Victorian desalination plant

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Plans to build a desalination plant in Victoria, Australia, were announced by the Brack's Labor government[1]

Information about the plant

  • Household water bills are expected to double over the next five years to pay for a $4.9 billion water strategy to secure Melbourne's water supplies
  • Estimated water production is 150 billion litres (150 gigalitres) of fresh water per year
  • The plant is planned to be operations by the end of 2011
  • It is intended that the plant will provide additional water to Melbourne, Geelong, Western Port and South Gippsland.
  • The plant is estimated to use about 90 mega watts (MW) of power per day. While a commitment was made to use renewable energy to power the plant in an attempt to make it greenhouse neutral, it is possible the plant will be powered by a co-located gas fired power station.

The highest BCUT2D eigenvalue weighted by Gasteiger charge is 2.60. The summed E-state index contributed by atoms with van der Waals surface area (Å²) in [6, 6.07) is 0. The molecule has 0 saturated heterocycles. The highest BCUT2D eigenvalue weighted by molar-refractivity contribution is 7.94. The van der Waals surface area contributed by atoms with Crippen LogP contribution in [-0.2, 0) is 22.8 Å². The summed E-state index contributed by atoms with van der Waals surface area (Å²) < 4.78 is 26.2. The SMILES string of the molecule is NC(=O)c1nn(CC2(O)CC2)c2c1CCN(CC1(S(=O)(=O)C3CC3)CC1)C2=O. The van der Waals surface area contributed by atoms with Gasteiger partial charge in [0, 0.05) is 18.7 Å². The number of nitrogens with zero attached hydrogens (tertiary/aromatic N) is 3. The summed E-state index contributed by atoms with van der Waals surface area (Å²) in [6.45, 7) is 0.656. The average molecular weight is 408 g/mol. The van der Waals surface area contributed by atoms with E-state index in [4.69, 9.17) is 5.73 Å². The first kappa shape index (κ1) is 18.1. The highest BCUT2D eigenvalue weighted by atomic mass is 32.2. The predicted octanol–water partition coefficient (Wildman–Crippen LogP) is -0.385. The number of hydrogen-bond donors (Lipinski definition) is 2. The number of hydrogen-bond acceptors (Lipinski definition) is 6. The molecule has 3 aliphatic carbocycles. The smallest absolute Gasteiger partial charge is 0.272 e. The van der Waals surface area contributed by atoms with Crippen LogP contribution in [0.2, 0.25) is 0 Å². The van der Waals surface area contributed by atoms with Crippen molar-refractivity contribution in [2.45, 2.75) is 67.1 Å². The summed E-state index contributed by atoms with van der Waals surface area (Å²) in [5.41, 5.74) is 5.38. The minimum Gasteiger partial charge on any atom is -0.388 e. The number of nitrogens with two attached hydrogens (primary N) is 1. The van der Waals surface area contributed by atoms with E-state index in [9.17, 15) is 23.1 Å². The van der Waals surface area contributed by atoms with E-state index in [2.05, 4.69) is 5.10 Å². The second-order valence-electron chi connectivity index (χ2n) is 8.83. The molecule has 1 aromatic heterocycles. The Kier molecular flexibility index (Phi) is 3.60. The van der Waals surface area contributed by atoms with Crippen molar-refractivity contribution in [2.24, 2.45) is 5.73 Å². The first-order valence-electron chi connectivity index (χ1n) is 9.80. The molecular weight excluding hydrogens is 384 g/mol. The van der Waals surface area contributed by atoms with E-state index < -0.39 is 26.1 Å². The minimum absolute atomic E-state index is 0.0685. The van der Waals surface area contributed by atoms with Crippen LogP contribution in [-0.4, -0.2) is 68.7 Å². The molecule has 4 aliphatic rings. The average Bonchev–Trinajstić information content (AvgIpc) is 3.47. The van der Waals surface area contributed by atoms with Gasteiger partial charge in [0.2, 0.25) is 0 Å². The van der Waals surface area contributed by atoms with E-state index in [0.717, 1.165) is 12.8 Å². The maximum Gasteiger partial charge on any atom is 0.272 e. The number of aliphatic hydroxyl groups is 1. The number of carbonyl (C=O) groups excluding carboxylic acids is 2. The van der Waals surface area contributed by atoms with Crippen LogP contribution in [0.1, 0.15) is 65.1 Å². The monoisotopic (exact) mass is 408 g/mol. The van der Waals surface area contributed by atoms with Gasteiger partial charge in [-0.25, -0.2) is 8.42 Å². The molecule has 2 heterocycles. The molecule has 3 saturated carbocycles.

• The plant is expected to emit 200 million tonnes of brine to the ocean.
  • The plant will be constructed using a Public-Private Partnership (PPP) and could end up being foreign owned.
  • The capital cost of the plant would could equip about 600,000 households with tank systems and pumps (at $5000 per house) that could provide more water than the plant's estimated production. Combined with recycling sewerage water and protecting our catchments, we may not even need desalination.
  • The Brack's government opposed the construction of a desalination plant during the 2006 Victorian State election, but has since reversed its position.

Costs

  • The construction cost is estimated to be $3 billion
  • Operating costs (chardged by a private firm) over a 25 year period could reach $1.5 billion[2]
  • Melbourne Water estimates the cost of production of desal water to be $3000 a megalitre

References

  1. Bracks announces $5 billion water plan, The Age, June 19, 2007
  2. Foreigners bid for desalination deal, Herald Sun, March 03, 2008
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